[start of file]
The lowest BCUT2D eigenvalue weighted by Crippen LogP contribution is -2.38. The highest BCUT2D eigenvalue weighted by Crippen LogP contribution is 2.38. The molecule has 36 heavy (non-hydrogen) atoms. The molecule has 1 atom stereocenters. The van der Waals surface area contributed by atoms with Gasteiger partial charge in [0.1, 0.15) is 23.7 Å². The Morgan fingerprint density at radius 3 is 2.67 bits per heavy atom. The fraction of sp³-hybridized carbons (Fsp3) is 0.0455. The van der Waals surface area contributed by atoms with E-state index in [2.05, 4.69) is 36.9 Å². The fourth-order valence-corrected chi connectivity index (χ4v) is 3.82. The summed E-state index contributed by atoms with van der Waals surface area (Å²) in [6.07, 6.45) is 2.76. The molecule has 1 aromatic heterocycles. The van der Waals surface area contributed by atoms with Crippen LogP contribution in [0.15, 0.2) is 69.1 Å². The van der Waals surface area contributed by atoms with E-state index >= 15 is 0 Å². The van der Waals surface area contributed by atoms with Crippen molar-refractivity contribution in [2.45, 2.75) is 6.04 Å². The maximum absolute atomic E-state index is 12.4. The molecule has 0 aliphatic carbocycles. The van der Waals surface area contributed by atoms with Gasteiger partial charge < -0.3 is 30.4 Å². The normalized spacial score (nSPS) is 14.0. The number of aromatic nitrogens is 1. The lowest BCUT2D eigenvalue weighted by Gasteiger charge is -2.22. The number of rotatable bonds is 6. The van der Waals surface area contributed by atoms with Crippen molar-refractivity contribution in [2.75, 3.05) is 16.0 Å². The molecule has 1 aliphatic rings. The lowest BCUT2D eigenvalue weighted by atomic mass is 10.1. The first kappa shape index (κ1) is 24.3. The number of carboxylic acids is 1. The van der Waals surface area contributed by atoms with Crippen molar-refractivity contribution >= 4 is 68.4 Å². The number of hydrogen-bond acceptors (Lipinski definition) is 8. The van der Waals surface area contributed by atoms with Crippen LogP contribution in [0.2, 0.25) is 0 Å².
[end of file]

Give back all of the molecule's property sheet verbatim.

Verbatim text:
The lowest BCUT2D eigenvalue weighted by Crippen LogP contribution is -2.38. The highest BCUT2D eigenvalue weighted by Crippen LogP contribution is 2.38. The molecule has 36 heavy (non-hydrogen) atoms. The molecule has 1 atom stereocenters. The van der Waals surface area contributed by atoms with Gasteiger partial charge in [0.1, 0.15) is 23.7 Å². The Morgan fingerprint density at radius 3 is 2.67 bits per heavy atom. The fraction of sp³-hybridized carbons (Fsp3) is 0.0455. The van der Waals surface area contributed by atoms with E-state index in [2.05, 4.69) is 36.9 Å². The fourth-order valence-corrected chi connectivity index (χ4v) is 3.82. The summed E-state index contributed by atoms with van der Waals surface area (Å²) in [6.07, 6.45) is 2.76. The molecule has 1 aromatic heterocycles. The van der Waals surface area contributed by atoms with Crippen LogP contribution in [0.15, 0.2) is 69.1 Å². The van der Waals surface area contributed by atoms with E-state index >= 15 is 0 Å². The van der Waals surface area contributed by atoms with Crippen molar-refractivity contribution in [2.45, 2.75) is 6.04 Å². The maximum absolute atomic E-state index is 12.4. The molecule has 0 aliphatic carbocycles. The van der Waals surface area contributed by atoms with Gasteiger partial charge < -0.3 is 30.4 Å². The normalized spacial score (nSPS) is 14.0. The number of aromatic nitrogens is 1. The lowest BCUT2D eigenvalue weighted by Gasteiger charge is -2.22. The number of rotatable bonds is 6. The van der Waals surface area contributed by atoms with Crippen molar-refractivity contribution in [2.75, 3.05) is 16.0 Å². The molecule has 1 aliphatic rings. The lowest BCUT2D eigenvalue weighted by atomic mass is 10.1. The first kappa shape index (κ1) is 24.3. The number of carboxylic acids is 1. The van der Waals surface area contributed by atoms with Crippen molar-refractivity contribution >= 4 is 68.4 Å². The number of hydrogen-bond acceptors (Lipinski definition) is 8. The van der Waals surface area contributed by atoms with Crippen LogP contribution in [0.2, 0.25) is 0 Å².